A retired British Pakistani banker from Sparkhill in Birmingham, Mirza Azmatullah Begg (Azmat Begg), was known for the three years (2002-2005) he spent campaigning for the release of his son Moazzam Begg, a former British
Mirza Azmatullah Begg
A retired British Pakistani banker from Sparkhill in Birmingham, Mirza Azmatullah Begg (Azmat Begg), was known for the three years (2002-2005) he spent campaigning for the release of his son Moazzam Begg, a former British Pakistani Guantanamo Bay detainee. During the course of his campaign he travelled all over the UK, addressed audiences and the media, frequently breaking down into tears at the plight of his son. He even travelled all the way to the United States where he gave a press conference outside the US Supreme Court in Washington DC.
One of his most distressing moments was during a 2004 BBC Panorama documentary that was made about his efforts to free his son. At one point in the documentary, the BBC presenter Vivian White informed Azmat Begg that the UK Foreign Office has just announced (in January 2004) that four British men are to be released from Guantanamo. Azmat Begg asked him, “Do we have the names?”
White replied to Azmat in a sympathetic tone: Mr. Begg, I am afraid it is not the news you are looking for. Upon hearing this, Azmat, full of conviction and hope, calmly replied to him: “Don’t worry. It will come one day.”
And, just as he was so sure of it, one day did come, a year later in January 2005, when his son Moazzam was released from Guantanamo Bay and reunited with his family. What makes Azmat Begg remarkable is that on the face of it he was an ordinary person. He was neither a leader nor a speaker nor an activist. He did not have a long list of medals and achievements to his name.
But in his long life of 77 years, it was those three years in which he discovered his mission and his moment. It is for those three years that thousands around the world now remember him. And it is for those three years that people consider him a hero. There are times when the magnitude of the situation is so great that even heroes are afraid to stand up to the mission. It is precisely at moments such as this that ordinary men must go where heroes fear to tread.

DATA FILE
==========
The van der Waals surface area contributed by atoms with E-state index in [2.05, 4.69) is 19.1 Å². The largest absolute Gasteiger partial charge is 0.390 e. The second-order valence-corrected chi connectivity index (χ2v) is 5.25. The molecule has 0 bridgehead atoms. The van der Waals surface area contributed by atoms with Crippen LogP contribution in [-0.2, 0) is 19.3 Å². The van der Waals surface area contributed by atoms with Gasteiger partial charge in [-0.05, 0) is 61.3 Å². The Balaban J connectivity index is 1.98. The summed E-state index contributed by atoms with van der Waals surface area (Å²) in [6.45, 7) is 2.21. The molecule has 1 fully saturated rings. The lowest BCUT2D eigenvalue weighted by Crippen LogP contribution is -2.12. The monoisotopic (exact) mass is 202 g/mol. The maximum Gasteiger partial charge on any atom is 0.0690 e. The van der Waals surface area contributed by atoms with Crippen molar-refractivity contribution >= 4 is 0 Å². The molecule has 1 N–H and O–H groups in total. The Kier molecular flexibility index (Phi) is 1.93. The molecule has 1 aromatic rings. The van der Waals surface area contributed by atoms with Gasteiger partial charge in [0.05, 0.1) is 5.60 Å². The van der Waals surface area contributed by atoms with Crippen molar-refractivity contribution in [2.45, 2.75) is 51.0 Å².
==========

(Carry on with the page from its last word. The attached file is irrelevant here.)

Azmat Begg must surely have departed from this world proud of the five sons he left behind, in particular his son Moazzam. The word ‘Azmat’ has many meanings in Arabic, Turkish and Urdu: glory, high reputation, distinction. But for his acquaintances, one of the meanings of Azmat’s name sums up his entire life: Respect. May Allah have mercy on his soul?
Azmat Begg died on Saturday 27 August, 2016 in a hospital in Birmingham, UK. At the burial several former Guantanamo detainees and other prisoners were present. The presence of all these men in one place on one day was a miracle in itself, one that was unthinkable many years ago but one that the man now buried helped to make possible.
Azmat Begg was there for Moazzam Begg during the most important moments in his life and Moazzam was present at the most important moment of his life, at the burial of his father. Azmat Begg was proud of his son and the person he is today.
After the burial of his father, Moazzam Begg said:
I was blessed to be able to take part in the burial of a great man. I always dreaded, during the years that I was taken away and imprisoned in many countries, hearing the news one day that my father had died. Every night I prayed that I would not receive, like I saw many others receive, the news that my father had died. I am truly blessed by Allah to be able to be here today and bury my father.
My father showed me the way to dignity, hope, courage, resilience, patience and faith and fought for me in ways that few ever could during the darkest of times. I will never forget his teachings and will pass them down to future generations. He was loved by the inhabitants of this world. Let that love pass to the inhabitants of the next. May Allah ease his passage into it? Please remember him and us in your prayers.